It's Friday. Should really be fish and chips for tea to be truly Newcastle, or at least something fishy. Instead, it's a trip to Tesco to see what's in store. You never know, they may have some sushi on special offer. Their's isn't bad, but not a patch on Sushi on North Beach in San Franciso, where I introduced Rob to the delights of raw fish...


Curry seemed to work on the cold. At least it was something that I could taste!

Watched a programme from Jamie Oliver's last series yesterday. He made a fab onion dish that I need to try (if I can remember the recipe). He boiled some large onions for 20 minutes, hollowed them out, filled the hollowed out bit with chopped onion, cream and grated parmesan, wrapped the onion in some smoked bacon and roasted it in the oven. Looked good...might be even better with creme fraiche and blue cheese? Will try it out and let you know.


Stinking colds. I hate them. Everything I eat tastes like cotton wool, except for the high-strength vitamin c tablets (allegedly orange flavoured but they just taste chemically). I need something with chilli in. Perhaps chilli ice cream will do the trick.


Caught Graham Kerr's Galloping Gourmet programme last Saturday. I'd never seen it in the 70s, so it was a bit of a shock, particularly his orange cardigan! He showed us how to make pizza, that newfangled fast food from Italy...and created the worst bit of pizza dough I have ever seen. Judicious camera cutting and use of 'one I made earlier' was required to salvage his awful technique. It was fabulous - the male equivalent of Julia Child...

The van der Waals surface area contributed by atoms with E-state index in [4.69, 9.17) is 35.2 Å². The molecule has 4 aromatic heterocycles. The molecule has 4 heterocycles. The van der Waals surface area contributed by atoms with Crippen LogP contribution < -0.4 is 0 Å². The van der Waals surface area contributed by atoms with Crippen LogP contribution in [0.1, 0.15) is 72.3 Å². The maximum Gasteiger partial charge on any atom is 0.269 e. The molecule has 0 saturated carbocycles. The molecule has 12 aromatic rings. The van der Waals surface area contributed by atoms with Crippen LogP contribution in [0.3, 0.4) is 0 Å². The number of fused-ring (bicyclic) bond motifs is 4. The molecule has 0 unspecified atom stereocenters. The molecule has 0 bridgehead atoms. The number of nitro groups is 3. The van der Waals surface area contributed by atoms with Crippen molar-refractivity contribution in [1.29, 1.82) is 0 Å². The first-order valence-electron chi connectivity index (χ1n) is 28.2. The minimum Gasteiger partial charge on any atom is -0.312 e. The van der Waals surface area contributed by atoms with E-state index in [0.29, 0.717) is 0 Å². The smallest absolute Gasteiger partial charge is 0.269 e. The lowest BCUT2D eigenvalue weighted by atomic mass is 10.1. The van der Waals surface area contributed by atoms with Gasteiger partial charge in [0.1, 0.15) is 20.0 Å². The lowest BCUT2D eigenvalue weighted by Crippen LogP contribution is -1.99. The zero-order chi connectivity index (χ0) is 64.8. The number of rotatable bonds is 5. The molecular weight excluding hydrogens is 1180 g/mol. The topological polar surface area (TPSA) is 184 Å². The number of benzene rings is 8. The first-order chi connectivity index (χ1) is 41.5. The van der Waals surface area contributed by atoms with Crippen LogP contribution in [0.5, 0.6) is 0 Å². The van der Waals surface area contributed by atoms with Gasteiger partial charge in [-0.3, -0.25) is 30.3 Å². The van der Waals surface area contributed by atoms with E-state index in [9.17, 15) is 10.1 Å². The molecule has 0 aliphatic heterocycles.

Speaking of which, Julia's biography arrived yesterday! Top marks to amazon.co.uk who imported it from the US for me. It's now sitting on my bedside table, waiting to be dived into.


Visited the farmers' market at Monument today, which had a great selection of meat, cheese and cakes (but no Cumberland sausage man). I bought a small Bedale cheese from the Swaledale Cheese people. The bit I tried tasted a bit like a slightly less crumbly Cheshire. More info to follow, after I've had a proper road-test...

I really like farmers' markets. There's one at Tynemouth Station that I go to every 3rd Saturday in the month (no it's not me being bizarre with my shopping habits, that's the only week that it's on) which is excellent too for things that you really can't find in the supermarket like proper smoked kippers, and homemade pies. Along with the whole environmentally-friendly side of things, the stuff they sell really does taste good. There's ones across the country so why not check one out?


I've discovered I really don't like chilli and lime together. There's been recipes I've tried in the past, and not liked, and I've just thought it was the heat that was bothering me. But I'm coming to the conclusion that it's the chilli/lime combo that I don't like. I made Nicaraguan pork salad yesterday (pork roasted in the oven, then mixed with cabbage/tomato/green chillis/lime/onion all marinated together. It was horrible. Rob loved it.
I ended up with lentil curry from the freezer. You can't go wrong with that.


Does anyone else have their collection of cookery books in alphabetical order? Or is that a bit sad (especially when you realise you have every book that Nigel Slater has ever written...)
Celery and onion soup last night, with a swirl of Danish Blue. I always forget how easy soups are to make (and how life is so much better now I have a food processor...).


Still no Julia Child book. Where are you?

Easter egg count:
one Buttons Egg (mine)
one Toblerone Egg (Rob's)
two small marbled white/milk chocolate eggs from Keswick (one each)
two Chocolate Oranges (one each)
and a box of Turkish Delight (a delayed Christmas present).

Do Americans have chocolate Easter eggs, or is it just a peculiarly British thing? And what is it with Cadbury's Creme Eggs? Has no-one twigged that they're horrible?